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© 2011 National Safety Council COLD AND HEAT EMERGENCIES LESSON 20 20-1
© 2011 National Safety Council Mechanisms For Staying Warm Metabolic processes -Most body heat produced this way Contraction of muscle tissue -Including shivering Vasoconstriction -Less radiation of heat away from skin 20-2
© 2011 National Safety Council Mechanisms For Staying Cool Vasodilation -More warm blood to surface of skin to be radiated away -Primary heat loss method Sweating -Evaporation from skin surface cools body 20-3
© 2011 National Safety Council Cold Emergencies Frostbite Hypothermia 20-4
© 2011 National Safety Council Frostbite Freezing of skin or deeper tissues More common in exposed skin areas (head, hands, feet) Wind chill increases risk Severe frostbite kills tissue and can result in gangrene and amputation 20-5
© 2011 National Safety Council First Aid for Frostbite 1.Move victim to warm environment. 2.Remove constricting items. 3.Put dry gauze or fluffy cloth between frostbitten fingers or toes. Protect area. 4.Seek medical attention immediately. 5.Elevate area if possible. 6.Only if medical care delayed, rewarm area. 20-6
© 2011 National Safety Council Rewarming Frostbite If help is delayed, rewarm severe frostbite by immersing area in lukewarm water for 20 – 30 minutes Do not apply direct heat source to skin -Do this only if there is no risk of refreezing 20-7
© 2011 National Safety Council Hypothermia Occurs when body cannot make heat as fast as it loses it Body temperature < 95° F Can occur whenever and wherever person feels cold Progressive May occur gradually or quickly About 600 people die each year in United States 20-8
© 2011 National Safety Council Facts About Hypothermia Occurs more easily in elderly or ill people Those under influence of drugs or alcohol are more at risk Person immersed in cold water cools 30 times faster than in cool air Victims in cold water more likely to die from hypothermia than drowning 20-9
© 2011 National Safety Council Facts About Hypothermia continued Victims in cardiac arrest after immersion in cold water have been resuscitated after a long time underwater Don’t Give Up! 20-10
© 2011 National Safety Council Hypothermia: Early Signs and Symptoms Shivering Numbness Lethargy Poor coordination Slurred speech Infants may have bright red skin and little energy 20-11
© 2011 National Safety Council Hypothermia: Late Signs and Symptoms Shivering typically stops Victim may not feel cold Breathing becomes shallow Mental status deteriorates Victim may become unresponsive and stop breathing 20-12
© 2011 National Safety Council First Aid for Hypothermia continued 1.Get victim out of cold and out of wet clothes. 2.Have victim lie down and cover with blankets or warm clothing. 3.Seek immediate care. 4.Use active rewarming (but not immersion in hot water) only if far from care. 20-13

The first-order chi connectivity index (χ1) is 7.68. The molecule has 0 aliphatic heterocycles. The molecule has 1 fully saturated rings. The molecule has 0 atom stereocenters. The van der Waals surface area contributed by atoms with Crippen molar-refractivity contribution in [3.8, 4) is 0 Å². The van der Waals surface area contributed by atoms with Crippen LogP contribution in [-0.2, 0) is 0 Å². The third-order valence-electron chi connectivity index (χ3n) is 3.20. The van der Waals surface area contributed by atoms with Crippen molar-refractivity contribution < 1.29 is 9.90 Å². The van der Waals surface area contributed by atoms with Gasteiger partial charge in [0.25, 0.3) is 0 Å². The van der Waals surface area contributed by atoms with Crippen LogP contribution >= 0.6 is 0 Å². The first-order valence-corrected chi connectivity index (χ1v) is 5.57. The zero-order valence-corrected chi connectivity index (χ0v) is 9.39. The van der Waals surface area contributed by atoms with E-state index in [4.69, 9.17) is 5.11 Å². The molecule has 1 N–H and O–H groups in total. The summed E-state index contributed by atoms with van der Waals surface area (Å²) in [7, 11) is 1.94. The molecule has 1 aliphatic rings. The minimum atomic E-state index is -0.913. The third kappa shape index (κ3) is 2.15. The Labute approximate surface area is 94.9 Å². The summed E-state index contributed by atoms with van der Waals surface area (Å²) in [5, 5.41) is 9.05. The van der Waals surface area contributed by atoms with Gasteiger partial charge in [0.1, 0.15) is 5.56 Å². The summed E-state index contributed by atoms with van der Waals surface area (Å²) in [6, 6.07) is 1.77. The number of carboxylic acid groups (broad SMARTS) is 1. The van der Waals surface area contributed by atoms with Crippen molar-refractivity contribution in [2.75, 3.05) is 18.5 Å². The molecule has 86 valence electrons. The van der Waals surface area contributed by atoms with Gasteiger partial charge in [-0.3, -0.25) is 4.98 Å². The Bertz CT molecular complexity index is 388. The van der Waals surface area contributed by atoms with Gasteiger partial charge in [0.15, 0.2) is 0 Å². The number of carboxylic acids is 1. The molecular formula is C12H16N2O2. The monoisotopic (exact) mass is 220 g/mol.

© 2011 National Safety Council Types of Heat Illness Heat cramps -Least serious and usually occurs first Heat exhaustion -Develops when body becomes dehydrated Heatstroke -Medical emergency -If untreated, can cause death 20-14
© 2011 National Safety Council Heat Emergencies Most occur during hot weather but can also occur in hot settings (furnace room, factory, vehicle) Average of 400 deaths/year Heatstroke is progressive – starts with milder symptoms but can lead to death 20-15
© 2011 National Safety Council Preventing Heat Emergencies Wear loose, lightweight clothing Rest frequently in cool or shady areas Drink fluids before, during and after activity Avoid alcohol and caffeine Drink sports drink during endurance activities Avoid exertion if overweight or elderly Acclimatize to new hot area During heat waves, check on those at risk Do not leave children or pets alone in vehicle Use sunscreen 20-16
© 2011 National Safety Council Heat Cramps Activity in hot environment can cause painful muscle cramps More common in lower legs or abdominal muscles Result when sweating lowers body’s sodium levels May accompany heat exhaustion and heatstroke 20-17
© 2011 National Safety Council Heat Exhaustion Heavy sweating may lead to dehydration and depletion of salt and electrolytes if person doesn’t drink enough fluids Unrelieved, may lead to heatstroke 20-18
© 2011 National Safety Council First Aid for Heat Exhaustion 1.Move victim from heat to rest in cool place. Loosen or remove clothing. 2.Cool victim with wet cloths, or spraying or sponging with cool water. 3.Give sports drink or water. 20-19
© 2011 National Safety Council Heatstroke Life-threatening emergency More common during hot, summer periods May develop slowly over days or more rapidly with strenuous activity Victim may be dehydrated and not sweating or may be sweating heavily Causes body temperatures ≥ 104° F 20-20
© 2011 National Safety Council 20-21 Heatstroke continued
© 2011 National Safety Council Signs and Symptoms: Heat Exhaustion and Heatstroke Heat Exhaustion Skin is pale, or ashen and clammy Victim dizzy or tired or may be irritable and have a headache Heatstroke Skin is flushed and feels hot to touch Victim becomes confused and irrational and may become unresponsive or have convulsions 20-22
© 2011 National Safety Council First Aid for Heatstroke 1.Call 9-1-1. 2.Move victim to cool place. 3.Remove outer clothing. 4.Cool victim quickly, preferably by immersion up to neck in cold water or other methods. 20-23
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